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Sense of purpose

Sony tends to lead the way when it comes to image sensors. Two of its more recent developments have been new InGaAs sensors fabricated using its 3D stacking technology, and also now an event-based sensor through its collaboration with French firm Prophesee.

The InGaAs sensor was presented at the IEEE International Electron Devices Meeting in December 2019. Sony has been able to shrink the pixel pitch of the sensor down to 5µm by using an architecture in which each pixel in the InGaAs or InP photodiode array is connected to the readout circuit using copper-to-copper bonding, rather than the traditional microbumps.

Eric Fox, director of business development at Teledyne Dalsa, told Imaging and Machine Vision Europe that InGaAs pixel pitches are currently restricted to around 10µm and above using conventional indium bumping.

Indium gallium arsenide (InGaAs) is used to build shortwave infrared (SWIR) sensors because the material absorbs light in the 1µm to 2µm wavelength range, where silicon cannot. The photodiode array of a conventional back-illuminated InGaAs sensor is connected to a readout circuit on a silicon wafer using a microbump. But it’s difficult to scale these bumps, so the pixel pitch is relatively large thereby limiting image performance. Sony’s copper-to-copper bonding method effectively halves the pixel pitch, giving smaller pixels, which means greater image definition can be achieved.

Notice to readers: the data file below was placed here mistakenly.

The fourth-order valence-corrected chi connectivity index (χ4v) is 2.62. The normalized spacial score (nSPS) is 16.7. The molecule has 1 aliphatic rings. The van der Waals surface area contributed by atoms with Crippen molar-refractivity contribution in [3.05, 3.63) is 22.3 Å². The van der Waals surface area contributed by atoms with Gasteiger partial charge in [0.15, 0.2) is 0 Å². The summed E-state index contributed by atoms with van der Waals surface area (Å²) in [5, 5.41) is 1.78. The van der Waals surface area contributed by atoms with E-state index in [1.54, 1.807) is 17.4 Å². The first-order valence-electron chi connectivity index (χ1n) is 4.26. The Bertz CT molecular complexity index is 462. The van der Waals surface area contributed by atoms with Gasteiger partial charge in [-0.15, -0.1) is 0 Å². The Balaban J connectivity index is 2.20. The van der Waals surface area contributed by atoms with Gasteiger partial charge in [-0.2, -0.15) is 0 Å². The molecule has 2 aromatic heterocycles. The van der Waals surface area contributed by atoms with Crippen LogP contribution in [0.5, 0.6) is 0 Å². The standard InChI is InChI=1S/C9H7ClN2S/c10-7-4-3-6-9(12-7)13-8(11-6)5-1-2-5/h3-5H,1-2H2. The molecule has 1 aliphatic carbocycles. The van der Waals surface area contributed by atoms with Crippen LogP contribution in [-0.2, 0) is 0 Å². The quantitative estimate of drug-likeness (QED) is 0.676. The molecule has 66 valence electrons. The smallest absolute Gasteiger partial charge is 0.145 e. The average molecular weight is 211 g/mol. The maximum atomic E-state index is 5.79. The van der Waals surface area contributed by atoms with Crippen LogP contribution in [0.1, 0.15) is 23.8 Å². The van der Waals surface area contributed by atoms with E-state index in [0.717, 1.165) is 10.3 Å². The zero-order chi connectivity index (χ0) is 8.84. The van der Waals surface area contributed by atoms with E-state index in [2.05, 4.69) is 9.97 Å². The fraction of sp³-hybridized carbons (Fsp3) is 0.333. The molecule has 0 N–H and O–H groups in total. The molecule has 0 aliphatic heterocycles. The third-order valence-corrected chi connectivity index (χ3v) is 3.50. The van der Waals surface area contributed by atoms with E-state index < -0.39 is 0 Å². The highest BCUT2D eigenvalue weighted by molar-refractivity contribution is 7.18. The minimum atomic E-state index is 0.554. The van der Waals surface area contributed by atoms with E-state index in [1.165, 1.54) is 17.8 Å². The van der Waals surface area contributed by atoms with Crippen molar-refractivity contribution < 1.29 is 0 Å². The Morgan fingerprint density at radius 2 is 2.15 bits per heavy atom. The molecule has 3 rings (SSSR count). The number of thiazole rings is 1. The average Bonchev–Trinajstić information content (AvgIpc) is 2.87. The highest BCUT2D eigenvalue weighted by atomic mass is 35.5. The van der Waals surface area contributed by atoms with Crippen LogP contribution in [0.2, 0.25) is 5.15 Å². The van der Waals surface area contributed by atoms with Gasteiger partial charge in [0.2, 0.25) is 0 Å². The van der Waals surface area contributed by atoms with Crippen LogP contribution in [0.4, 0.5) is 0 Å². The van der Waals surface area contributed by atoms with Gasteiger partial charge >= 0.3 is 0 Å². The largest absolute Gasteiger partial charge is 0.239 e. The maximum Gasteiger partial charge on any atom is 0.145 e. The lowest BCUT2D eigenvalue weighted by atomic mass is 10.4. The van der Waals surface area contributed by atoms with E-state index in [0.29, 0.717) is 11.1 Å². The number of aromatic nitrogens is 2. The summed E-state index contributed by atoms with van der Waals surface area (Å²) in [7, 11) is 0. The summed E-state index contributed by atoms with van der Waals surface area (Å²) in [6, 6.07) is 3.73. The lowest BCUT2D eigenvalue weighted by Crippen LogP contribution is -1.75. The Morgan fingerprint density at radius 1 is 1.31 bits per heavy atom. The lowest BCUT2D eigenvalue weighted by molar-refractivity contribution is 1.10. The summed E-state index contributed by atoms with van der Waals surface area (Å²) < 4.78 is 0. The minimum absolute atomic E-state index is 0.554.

The prototype sensor is a 1,280 x 1,024-pixel array with a 5µm pitch. Also, thinning the InP layer and process optimisation yielded a sensor that demonstrated high sensitivity and low dark current. The researchers say this work paves the way for high-definition SWIR imaging.

Fox at Teledyne Dalsa said that the firm has had customers asking for SWIR imaging for some time. Some of the applications using SWIR imaging that Fox listed include those in the healthcare market, such as OCT for ophthalmology, along with solar cell inspection. He also noted that SWIR imaging has advantages in general machine vision inspection, for sorting recycled plastic for example, and for food inspection.

Teledyne Dalsa has recently released its first SWIR camera, the Linea SWIR. The line scan camera is based on an InGaAs sensor, offering 40kHz line rate, horizontal resolution of 1,024 pixels on a 12.5µm pitch.

The Linea SWIR camera uses a third-party sensor, which is the starting point of Teledyne Dalsa’s SWIR strategy. The company plans to introduce its own SWIR sensors – Fox said potentially next year – for speciality applications where existing sensors are not suitable.

‘A whole host of different applications have been asking for that functionality and we’ve finally got to a point where we can invest in SWIR,’ Fox said. ‘Maybe more importantly, we think we can provide some differentiated value that others are not able to provide, mostly by virtue of our CMOS capabilities.’